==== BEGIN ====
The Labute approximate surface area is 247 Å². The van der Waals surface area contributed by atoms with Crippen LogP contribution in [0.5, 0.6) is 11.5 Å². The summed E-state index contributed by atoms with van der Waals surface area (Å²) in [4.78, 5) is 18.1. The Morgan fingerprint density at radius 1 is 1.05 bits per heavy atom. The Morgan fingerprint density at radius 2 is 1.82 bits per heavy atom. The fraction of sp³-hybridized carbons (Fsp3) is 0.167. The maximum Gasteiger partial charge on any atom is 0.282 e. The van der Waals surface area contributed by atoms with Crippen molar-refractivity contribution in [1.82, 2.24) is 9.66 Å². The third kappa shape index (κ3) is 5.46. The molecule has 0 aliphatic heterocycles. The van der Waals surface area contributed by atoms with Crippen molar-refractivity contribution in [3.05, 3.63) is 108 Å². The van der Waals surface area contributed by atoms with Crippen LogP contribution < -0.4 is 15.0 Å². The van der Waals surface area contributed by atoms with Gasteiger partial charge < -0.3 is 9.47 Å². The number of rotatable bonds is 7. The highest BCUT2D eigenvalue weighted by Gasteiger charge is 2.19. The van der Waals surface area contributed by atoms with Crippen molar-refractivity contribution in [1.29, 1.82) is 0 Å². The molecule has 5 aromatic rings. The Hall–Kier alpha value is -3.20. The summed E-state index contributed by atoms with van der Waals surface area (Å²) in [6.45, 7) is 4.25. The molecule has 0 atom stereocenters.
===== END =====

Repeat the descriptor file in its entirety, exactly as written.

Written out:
The Labute approximate surface area is 247 Å². The van der Waals surface area contributed by atoms with Crippen LogP contribution in [0.5, 0.6) is 11.5 Å². The summed E-state index contributed by atoms with van der Waals surface area (Å²) in [4.78, 5) is 18.1. The Morgan fingerprint density at radius 1 is 1.05 bits per heavy atom. The Morgan fingerprint density at radius 2 is 1.82 bits per heavy atom. The fraction of sp³-hybridized carbons (Fsp3) is 0.167. The maximum Gasteiger partial charge on any atom is 0.282 e. The van der Waals surface area contributed by atoms with Crippen molar-refractivity contribution in [1.82, 2.24) is 9.66 Å². The third kappa shape index (κ3) is 5.46. The molecule has 0 aliphatic heterocycles. The van der Waals surface area contributed by atoms with Crippen molar-refractivity contribution in [3.05, 3.63) is 108 Å². The van der Waals surface area contributed by atoms with Crippen LogP contribution < -0.4 is 15.0 Å². The van der Waals surface area contributed by atoms with Gasteiger partial charge < -0.3 is 9.47 Å². The number of rotatable bonds is 7. The highest BCUT2D eigenvalue weighted by Gasteiger charge is 2.19. The van der Waals surface area contributed by atoms with Crippen molar-refractivity contribution in [1.29, 1.82) is 0 Å². The molecule has 5 aromatic rings. The Hall–Kier alpha value is -3.20. The summed E-state index contributed by atoms with van der Waals surface area (Å²) in [6.45, 7) is 4.25. The molecule has 0 atom stereocenters.